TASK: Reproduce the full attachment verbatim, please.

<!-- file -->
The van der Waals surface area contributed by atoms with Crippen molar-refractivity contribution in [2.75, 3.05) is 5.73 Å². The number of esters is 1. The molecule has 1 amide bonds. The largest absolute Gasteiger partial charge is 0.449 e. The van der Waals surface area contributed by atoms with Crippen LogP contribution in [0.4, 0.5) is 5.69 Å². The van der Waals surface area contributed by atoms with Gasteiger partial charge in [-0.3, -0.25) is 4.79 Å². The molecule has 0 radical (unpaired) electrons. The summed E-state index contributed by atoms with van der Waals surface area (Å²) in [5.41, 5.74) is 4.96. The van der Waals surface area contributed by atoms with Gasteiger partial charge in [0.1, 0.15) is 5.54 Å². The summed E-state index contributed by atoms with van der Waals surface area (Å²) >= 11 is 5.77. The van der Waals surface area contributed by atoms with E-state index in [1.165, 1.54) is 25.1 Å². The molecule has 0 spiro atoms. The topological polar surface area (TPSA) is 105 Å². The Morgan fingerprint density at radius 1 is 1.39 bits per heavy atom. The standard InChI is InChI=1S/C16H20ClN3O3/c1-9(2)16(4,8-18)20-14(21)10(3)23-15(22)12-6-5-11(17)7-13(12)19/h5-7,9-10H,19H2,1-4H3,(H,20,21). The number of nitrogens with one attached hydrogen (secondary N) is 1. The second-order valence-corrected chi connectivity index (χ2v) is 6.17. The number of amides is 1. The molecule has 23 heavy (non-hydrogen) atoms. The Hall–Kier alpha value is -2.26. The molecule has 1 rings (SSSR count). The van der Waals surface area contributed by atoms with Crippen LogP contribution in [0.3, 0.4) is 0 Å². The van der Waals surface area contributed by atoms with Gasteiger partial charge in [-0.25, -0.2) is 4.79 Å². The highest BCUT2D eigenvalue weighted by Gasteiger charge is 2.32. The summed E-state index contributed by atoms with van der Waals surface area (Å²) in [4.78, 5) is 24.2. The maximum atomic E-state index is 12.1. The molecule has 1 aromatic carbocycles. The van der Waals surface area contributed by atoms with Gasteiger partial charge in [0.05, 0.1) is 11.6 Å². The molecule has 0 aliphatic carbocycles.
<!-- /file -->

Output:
The van der Waals surface area contributed by atoms with Crippen molar-refractivity contribution in [2.75, 3.05) is 5.73 Å². The number of esters is 1. The molecule has 1 amide bonds. The largest absolute Gasteiger partial charge is 0.449 e. The van der Waals surface area contributed by atoms with Crippen LogP contribution in [0.4, 0.5) is 5.69 Å². The van der Waals surface area contributed by atoms with Gasteiger partial charge in [-0.3, -0.25) is 4.79 Å². The molecule has 0 radical (unpaired) electrons. The summed E-state index contributed by atoms with van der Waals surface area (Å²) in [5.41, 5.74) is 4.96. The van der Waals surface area contributed by atoms with Gasteiger partial charge in [0.1, 0.15) is 5.54 Å². The summed E-state index contributed by atoms with van der Waals surface area (Å²) >= 11 is 5.77. The van der Waals surface area contributed by atoms with E-state index in [1.165, 1.54) is 25.1 Å². The molecule has 0 spiro atoms. The topological polar surface area (TPSA) is 105 Å². The Morgan fingerprint density at radius 1 is 1.39 bits per heavy atom. The standard InChI is InChI=1S/C16H20ClN3O3/c1-9(2)16(4,8-18)20-14(21)10(3)23-15(22)12-6-5-11(17)7-13(12)19/h5-7,9-10H,19H2,1-4H3,(H,20,21). The number of nitrogens with one attached hydrogen (secondary N) is 1. The second-order valence-corrected chi connectivity index (χ2v) is 6.17. The number of amides is 1. The molecule has 23 heavy (non-hydrogen) atoms. The Hall–Kier alpha value is -2.26. The molecule has 1 rings (SSSR count). The van der Waals surface area contributed by atoms with Crippen LogP contribution in [0.3, 0.4) is 0 Å². The van der Waals surface area contributed by atoms with Gasteiger partial charge in [-0.25, -0.2) is 4.79 Å². The highest BCUT2D eigenvalue weighted by Gasteiger charge is 2.32. The summed E-state index contributed by atoms with van der Waals surface area (Å²) in [4.78, 5) is 24.2. The maximum atomic E-state index is 12.1. The molecule has 1 aromatic carbocycles. The van der Waals surface area contributed by atoms with Gasteiger partial charge in [0.05, 0.1) is 11.6 Å². The molecule has 0 aliphatic carbocycles.